In our case, because of the way we designed the system, we knew there wasn’t data sitting around for hackers to find, but we also knew people would be trying to find out if there was. What we wanted to do was make sure that we had anomaly detection and analytics at every point of entry into our cloud environment. At the time, this was really difficult because a lot of the stuff we were doing, regrettably, was DIY, even though for this category today, I’d be able to go to a lot of vendors.
How API products and cloud applications get attacked is a shared problem faced by a lot of people. That makes it a really good opportunity for vendors to be quite good at anomaly detection, error reporting, point of entry management, auditing, and a lot of stuff for securing your cloud environment. I’d say it’s fruitless to try and reinvent the wheel in those regards in this day and age. Let people learn from what they’ve experienced with someone else’s product and bring it to you. But back then we did constant audits, trying to make sure we were bulletproof.
Transitioning to Facebook
When Confirm was acquired by Facebook, the biggest shift by far was that we went from operating a customer facing business to being a product exclusively for Facebook almost overnight. This change was a huge shift in motivation for building the product.
We had access to many new resources, both in regards to staffing and in the sheer amount of computer hardware we had at our disposal to train models and improve our API performance. We were now in one of five companies that have that level of computing available, and all of us were very excited.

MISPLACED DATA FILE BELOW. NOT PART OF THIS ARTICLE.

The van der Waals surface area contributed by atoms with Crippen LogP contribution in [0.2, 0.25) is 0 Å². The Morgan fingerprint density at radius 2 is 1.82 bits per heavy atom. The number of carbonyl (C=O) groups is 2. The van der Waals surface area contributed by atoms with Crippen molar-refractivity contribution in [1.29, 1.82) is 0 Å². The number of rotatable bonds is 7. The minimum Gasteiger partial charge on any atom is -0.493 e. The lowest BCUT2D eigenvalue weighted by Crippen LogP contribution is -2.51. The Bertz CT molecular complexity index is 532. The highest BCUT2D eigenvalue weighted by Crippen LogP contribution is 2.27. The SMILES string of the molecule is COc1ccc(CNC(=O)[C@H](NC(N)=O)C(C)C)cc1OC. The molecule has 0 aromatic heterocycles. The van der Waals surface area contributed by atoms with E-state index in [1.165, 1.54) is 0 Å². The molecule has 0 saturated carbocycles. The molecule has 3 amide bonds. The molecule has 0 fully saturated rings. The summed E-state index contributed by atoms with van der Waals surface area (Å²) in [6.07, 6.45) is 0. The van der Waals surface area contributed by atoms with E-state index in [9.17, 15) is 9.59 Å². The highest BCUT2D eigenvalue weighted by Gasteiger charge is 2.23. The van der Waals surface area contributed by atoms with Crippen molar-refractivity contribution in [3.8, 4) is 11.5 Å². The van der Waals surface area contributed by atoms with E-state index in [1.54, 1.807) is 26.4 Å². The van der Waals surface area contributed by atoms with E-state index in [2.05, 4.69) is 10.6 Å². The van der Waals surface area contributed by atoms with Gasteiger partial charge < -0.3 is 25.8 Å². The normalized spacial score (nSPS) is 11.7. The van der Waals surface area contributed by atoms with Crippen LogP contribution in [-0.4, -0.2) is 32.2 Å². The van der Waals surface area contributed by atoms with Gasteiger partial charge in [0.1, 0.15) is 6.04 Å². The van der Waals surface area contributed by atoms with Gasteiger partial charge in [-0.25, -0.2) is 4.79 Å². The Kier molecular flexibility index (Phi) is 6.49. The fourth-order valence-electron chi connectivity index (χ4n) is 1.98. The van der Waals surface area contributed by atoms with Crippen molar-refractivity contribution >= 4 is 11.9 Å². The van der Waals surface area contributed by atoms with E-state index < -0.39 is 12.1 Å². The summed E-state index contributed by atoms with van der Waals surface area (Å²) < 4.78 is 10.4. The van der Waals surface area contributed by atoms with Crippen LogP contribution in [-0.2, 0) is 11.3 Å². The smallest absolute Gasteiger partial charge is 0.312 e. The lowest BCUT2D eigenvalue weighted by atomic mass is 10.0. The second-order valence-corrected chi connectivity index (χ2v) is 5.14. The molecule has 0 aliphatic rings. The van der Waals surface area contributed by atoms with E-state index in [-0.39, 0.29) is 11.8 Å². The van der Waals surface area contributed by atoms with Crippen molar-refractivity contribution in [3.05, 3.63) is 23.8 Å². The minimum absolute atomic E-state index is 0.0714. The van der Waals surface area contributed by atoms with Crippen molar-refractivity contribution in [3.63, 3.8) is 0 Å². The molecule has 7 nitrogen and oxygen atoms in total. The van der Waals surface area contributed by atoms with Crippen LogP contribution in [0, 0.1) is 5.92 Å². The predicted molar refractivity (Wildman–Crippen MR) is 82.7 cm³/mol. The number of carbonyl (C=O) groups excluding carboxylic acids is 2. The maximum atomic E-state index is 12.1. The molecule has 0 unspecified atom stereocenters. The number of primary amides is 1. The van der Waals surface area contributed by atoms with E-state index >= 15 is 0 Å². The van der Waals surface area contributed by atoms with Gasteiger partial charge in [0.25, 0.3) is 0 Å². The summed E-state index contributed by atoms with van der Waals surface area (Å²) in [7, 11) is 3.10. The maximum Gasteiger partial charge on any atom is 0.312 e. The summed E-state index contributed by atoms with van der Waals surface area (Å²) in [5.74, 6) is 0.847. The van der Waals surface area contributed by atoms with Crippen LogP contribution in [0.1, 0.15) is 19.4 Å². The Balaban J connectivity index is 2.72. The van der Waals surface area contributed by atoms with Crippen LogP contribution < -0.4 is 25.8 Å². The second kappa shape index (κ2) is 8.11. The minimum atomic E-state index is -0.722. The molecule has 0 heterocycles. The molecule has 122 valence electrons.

The other big change we went through was that the expectation for AI systems was so much higher. Because Facebook is doing a lot of modelling on a ton of data, the expectation is that you have really, really high efficacy of your models—we’re talking 99.9% success rate or higher. When you think about it, Facebook has 2 billion users, so even .1% of that is still 2 million people. The worst thing that happens for us is that a bad actor gets corrupted, which meant that we needed to reject more people than Facebook was typically comfortable with. As much as we were investing in the AI, we had to convince them that we were not going to achieve the 99.9% positive success rate. We had to do a lot of educating on the fact that we’re a security product even though we’re using AI tools, so the expectations are going to be different.